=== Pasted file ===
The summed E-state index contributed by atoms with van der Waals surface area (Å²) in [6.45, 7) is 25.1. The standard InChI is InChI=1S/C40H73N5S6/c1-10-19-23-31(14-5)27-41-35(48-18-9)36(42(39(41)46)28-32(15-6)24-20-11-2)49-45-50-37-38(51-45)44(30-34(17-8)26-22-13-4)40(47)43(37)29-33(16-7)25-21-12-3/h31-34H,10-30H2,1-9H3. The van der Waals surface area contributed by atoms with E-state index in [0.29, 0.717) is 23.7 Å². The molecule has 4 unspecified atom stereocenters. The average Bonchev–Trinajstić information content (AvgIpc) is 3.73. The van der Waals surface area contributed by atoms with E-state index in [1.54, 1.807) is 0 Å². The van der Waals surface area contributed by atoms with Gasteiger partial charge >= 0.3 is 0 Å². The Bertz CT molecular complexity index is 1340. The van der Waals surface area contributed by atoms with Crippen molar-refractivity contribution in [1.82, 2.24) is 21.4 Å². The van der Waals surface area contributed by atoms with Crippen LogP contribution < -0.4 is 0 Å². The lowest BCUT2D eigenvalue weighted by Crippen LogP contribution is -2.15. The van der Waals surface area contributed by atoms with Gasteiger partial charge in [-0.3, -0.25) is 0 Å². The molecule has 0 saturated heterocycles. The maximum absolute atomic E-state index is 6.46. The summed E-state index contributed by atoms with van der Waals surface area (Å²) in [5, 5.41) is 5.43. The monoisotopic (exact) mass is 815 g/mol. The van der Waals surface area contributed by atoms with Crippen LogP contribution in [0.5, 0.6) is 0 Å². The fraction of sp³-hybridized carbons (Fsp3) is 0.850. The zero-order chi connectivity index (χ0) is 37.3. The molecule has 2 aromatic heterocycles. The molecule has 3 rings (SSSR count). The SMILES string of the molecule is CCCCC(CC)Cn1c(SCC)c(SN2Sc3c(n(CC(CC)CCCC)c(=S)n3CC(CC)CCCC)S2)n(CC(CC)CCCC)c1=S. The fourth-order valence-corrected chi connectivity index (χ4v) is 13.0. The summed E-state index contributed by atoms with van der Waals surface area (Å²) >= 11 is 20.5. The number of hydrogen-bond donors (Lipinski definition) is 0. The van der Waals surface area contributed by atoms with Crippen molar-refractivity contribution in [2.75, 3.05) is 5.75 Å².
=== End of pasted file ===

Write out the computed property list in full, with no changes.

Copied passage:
The summed E-state index contributed by atoms with van der Waals surface area (Å²) in [6.45, 7) is 25.1. The standard InChI is InChI=1S/C40H73N5S6/c1-10-19-23-31(14-5)27-41-35(48-18-9)36(42(39(41)46)28-32(15-6)24-20-11-2)49-45-50-37-38(51-45)44(30-34(17-8)26-22-13-4)40(47)43(37)29-33(16-7)25-21-12-3/h31-34H,10-30H2,1-9H3. The van der Waals surface area contributed by atoms with E-state index in [0.29, 0.717) is 23.7 Å². The molecule has 4 unspecified atom stereocenters. The average Bonchev–Trinajstić information content (AvgIpc) is 3.73. The van der Waals surface area contributed by atoms with E-state index in [1.54, 1.807) is 0 Å². The van der Waals surface area contributed by atoms with Gasteiger partial charge >= 0.3 is 0 Å². The Bertz CT molecular complexity index is 1340. The van der Waals surface area contributed by atoms with Crippen molar-refractivity contribution in [1.82, 2.24) is 21.4 Å². The van der Waals surface area contributed by atoms with Crippen LogP contribution < -0.4 is 0 Å². The lowest BCUT2D eigenvalue weighted by Crippen LogP contribution is -2.15. The van der Waals surface area contributed by atoms with Gasteiger partial charge in [-0.3, -0.25) is 0 Å². The molecule has 0 saturated heterocycles. The maximum absolute atomic E-state index is 6.46. The summed E-state index contributed by atoms with van der Waals surface area (Å²) in [5, 5.41) is 5.43. The monoisotopic (exact) mass is 815 g/mol. The van der Waals surface area contributed by atoms with Crippen LogP contribution in [0.5, 0.6) is 0 Å². The fraction of sp³-hybridized carbons (Fsp3) is 0.850. The zero-order chi connectivity index (χ0) is 37.3. The molecule has 2 aromatic heterocycles. The molecule has 3 rings (SSSR count). The SMILES string of the molecule is CCCCC(CC)Cn1c(SCC)c(SN2Sc3c(n(CC(CC)CCCC)c(=S)n3CC(CC)CCCC)S2)n(CC(CC)CCCC)c1=S. The fourth-order valence-corrected chi connectivity index (χ4v) is 13.0. The summed E-state index contributed by atoms with van der Waals surface area (Å²) >= 11 is 20.5. The number of hydrogen-bond donors (Lipinski definition) is 0. The van der Waals surface area contributed by atoms with Crippen molar-refractivity contribution in [2.75, 3.05) is 5.75 Å².